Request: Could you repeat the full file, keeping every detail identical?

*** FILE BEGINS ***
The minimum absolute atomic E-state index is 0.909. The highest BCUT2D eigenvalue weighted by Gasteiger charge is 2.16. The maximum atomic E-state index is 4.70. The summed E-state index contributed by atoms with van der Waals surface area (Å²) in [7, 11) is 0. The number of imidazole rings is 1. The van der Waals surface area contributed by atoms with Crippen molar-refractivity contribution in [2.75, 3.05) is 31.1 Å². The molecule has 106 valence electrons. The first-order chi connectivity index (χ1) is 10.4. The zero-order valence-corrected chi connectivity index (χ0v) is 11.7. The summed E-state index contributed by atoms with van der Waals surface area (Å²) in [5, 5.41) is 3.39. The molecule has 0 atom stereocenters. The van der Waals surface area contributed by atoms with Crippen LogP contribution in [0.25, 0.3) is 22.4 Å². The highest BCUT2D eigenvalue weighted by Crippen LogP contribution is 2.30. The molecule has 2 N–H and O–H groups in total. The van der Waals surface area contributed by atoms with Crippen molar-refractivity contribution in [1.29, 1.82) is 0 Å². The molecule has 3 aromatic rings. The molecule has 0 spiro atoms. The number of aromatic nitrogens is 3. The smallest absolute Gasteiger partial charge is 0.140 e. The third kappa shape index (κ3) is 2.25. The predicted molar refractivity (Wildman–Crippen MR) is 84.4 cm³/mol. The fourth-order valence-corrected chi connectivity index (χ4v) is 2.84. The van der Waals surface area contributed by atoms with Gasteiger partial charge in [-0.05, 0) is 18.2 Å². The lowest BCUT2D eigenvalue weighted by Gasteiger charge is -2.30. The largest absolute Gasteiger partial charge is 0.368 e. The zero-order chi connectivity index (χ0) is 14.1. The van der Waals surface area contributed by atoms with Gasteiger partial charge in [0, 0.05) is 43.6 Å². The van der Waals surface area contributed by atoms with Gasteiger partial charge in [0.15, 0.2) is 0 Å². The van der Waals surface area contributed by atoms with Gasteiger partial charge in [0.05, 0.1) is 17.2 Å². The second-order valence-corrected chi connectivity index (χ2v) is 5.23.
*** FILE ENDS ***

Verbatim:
The minimum absolute atomic E-state index is 0.909. The highest BCUT2D eigenvalue weighted by Gasteiger charge is 2.16. The maximum atomic E-state index is 4.70. The summed E-state index contributed by atoms with van der Waals surface area (Å²) in [7, 11) is 0. The number of imidazole rings is 1. The van der Waals surface area contributed by atoms with Crippen molar-refractivity contribution in [2.75, 3.05) is 31.1 Å². The molecule has 106 valence electrons. The first-order chi connectivity index (χ1) is 10.4. The zero-order valence-corrected chi connectivity index (χ0v) is 11.7. The summed E-state index contributed by atoms with van der Waals surface area (Å²) in [5, 5.41) is 3.39. The molecule has 0 atom stereocenters. The van der Waals surface area contributed by atoms with Crippen LogP contribution in [0.25, 0.3) is 22.4 Å². The highest BCUT2D eigenvalue weighted by Crippen LogP contribution is 2.30. The molecule has 2 N–H and O–H groups in total. The van der Waals surface area contributed by atoms with Crippen molar-refractivity contribution in [1.29, 1.82) is 0 Å². The molecule has 3 aromatic rings. The molecule has 0 spiro atoms. The number of aromatic nitrogens is 3. The smallest absolute Gasteiger partial charge is 0.140 e. The third kappa shape index (κ3) is 2.25. The predicted molar refractivity (Wildman–Crippen MR) is 84.4 cm³/mol. The fourth-order valence-corrected chi connectivity index (χ4v) is 2.84. The van der Waals surface area contributed by atoms with Gasteiger partial charge in [-0.05, 0) is 18.2 Å². The lowest BCUT2D eigenvalue weighted by Gasteiger charge is -2.30. The largest absolute Gasteiger partial charge is 0.368 e. The zero-order chi connectivity index (χ0) is 14.1. The van der Waals surface area contributed by atoms with Gasteiger partial charge in [0, 0.05) is 43.6 Å². The van der Waals surface area contributed by atoms with Gasteiger partial charge in [0.15, 0.2) is 0 Å². The van der Waals surface area contributed by atoms with Gasteiger partial charge in [0.05, 0.1) is 17.2 Å². The second-order valence-corrected chi connectivity index (χ2v) is 5.23.